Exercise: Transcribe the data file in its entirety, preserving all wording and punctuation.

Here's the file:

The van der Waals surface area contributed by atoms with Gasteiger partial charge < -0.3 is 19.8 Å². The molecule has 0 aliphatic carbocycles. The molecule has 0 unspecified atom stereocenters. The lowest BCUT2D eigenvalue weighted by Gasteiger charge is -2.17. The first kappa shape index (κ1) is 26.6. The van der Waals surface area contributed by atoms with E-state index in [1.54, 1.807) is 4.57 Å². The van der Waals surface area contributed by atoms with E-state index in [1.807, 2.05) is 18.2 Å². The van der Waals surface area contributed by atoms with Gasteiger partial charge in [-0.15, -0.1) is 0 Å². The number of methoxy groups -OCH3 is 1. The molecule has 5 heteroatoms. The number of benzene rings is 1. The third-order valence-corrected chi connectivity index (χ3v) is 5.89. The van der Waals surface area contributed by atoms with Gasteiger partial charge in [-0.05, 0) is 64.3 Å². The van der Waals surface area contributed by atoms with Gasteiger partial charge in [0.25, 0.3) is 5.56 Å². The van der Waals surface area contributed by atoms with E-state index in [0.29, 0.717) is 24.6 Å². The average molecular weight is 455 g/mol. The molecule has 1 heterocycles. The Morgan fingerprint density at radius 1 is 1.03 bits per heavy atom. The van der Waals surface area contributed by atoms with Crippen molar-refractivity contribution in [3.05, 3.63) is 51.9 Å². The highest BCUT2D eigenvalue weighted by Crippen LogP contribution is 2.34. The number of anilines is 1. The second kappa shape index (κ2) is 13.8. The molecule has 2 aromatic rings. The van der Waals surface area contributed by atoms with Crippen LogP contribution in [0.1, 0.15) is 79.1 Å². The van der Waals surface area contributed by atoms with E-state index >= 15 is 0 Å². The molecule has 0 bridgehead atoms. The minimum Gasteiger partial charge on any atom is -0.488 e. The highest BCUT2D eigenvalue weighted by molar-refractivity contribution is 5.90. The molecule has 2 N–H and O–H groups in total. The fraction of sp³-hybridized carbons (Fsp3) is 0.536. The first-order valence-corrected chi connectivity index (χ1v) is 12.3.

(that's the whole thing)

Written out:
The van der Waals surface area contributed by atoms with Gasteiger partial charge < -0.3 is 19.8 Å². The molecule has 0 aliphatic carbocycles. The molecule has 0 unspecified atom stereocenters. The lowest BCUT2D eigenvalue weighted by Gasteiger charge is -2.17. The first kappa shape index (κ1) is 26.6. The van der Waals surface area contributed by atoms with E-state index in [1.54, 1.807) is 4.57 Å². The van der Waals surface area contributed by atoms with E-state index in [1.807, 2.05) is 18.2 Å². The van der Waals surface area contributed by atoms with Gasteiger partial charge in [-0.15, -0.1) is 0 Å². The number of methoxy groups -OCH3 is 1. The molecule has 5 heteroatoms. The number of benzene rings is 1. The third-order valence-corrected chi connectivity index (χ3v) is 5.89. The van der Waals surface area contributed by atoms with Gasteiger partial charge in [-0.05, 0) is 64.3 Å². The van der Waals surface area contributed by atoms with Gasteiger partial charge in [0.25, 0.3) is 5.56 Å². The van der Waals surface area contributed by atoms with E-state index in [0.29, 0.717) is 24.6 Å². The average molecular weight is 455 g/mol. The molecule has 1 heterocycles. The Morgan fingerprint density at radius 1 is 1.03 bits per heavy atom. The van der Waals surface area contributed by atoms with Crippen molar-refractivity contribution in [3.05, 3.63) is 51.9 Å². The highest BCUT2D eigenvalue weighted by Crippen LogP contribution is 2.34. The number of anilines is 1. The second kappa shape index (κ2) is 13.8. The molecule has 2 aromatic rings. The van der Waals surface area contributed by atoms with Crippen LogP contribution in [0.1, 0.15) is 79.1 Å². The van der Waals surface area contributed by atoms with E-state index >= 15 is 0 Å². The molecule has 0 bridgehead atoms. The minimum Gasteiger partial charge on any atom is -0.488 e. The highest BCUT2D eigenvalue weighted by molar-refractivity contribution is 5.90. The molecule has 2 N–H and O–H groups in total. The fraction of sp³-hybridized carbons (Fsp3) is 0.536. The first-order valence-corrected chi connectivity index (χ1v) is 12.3.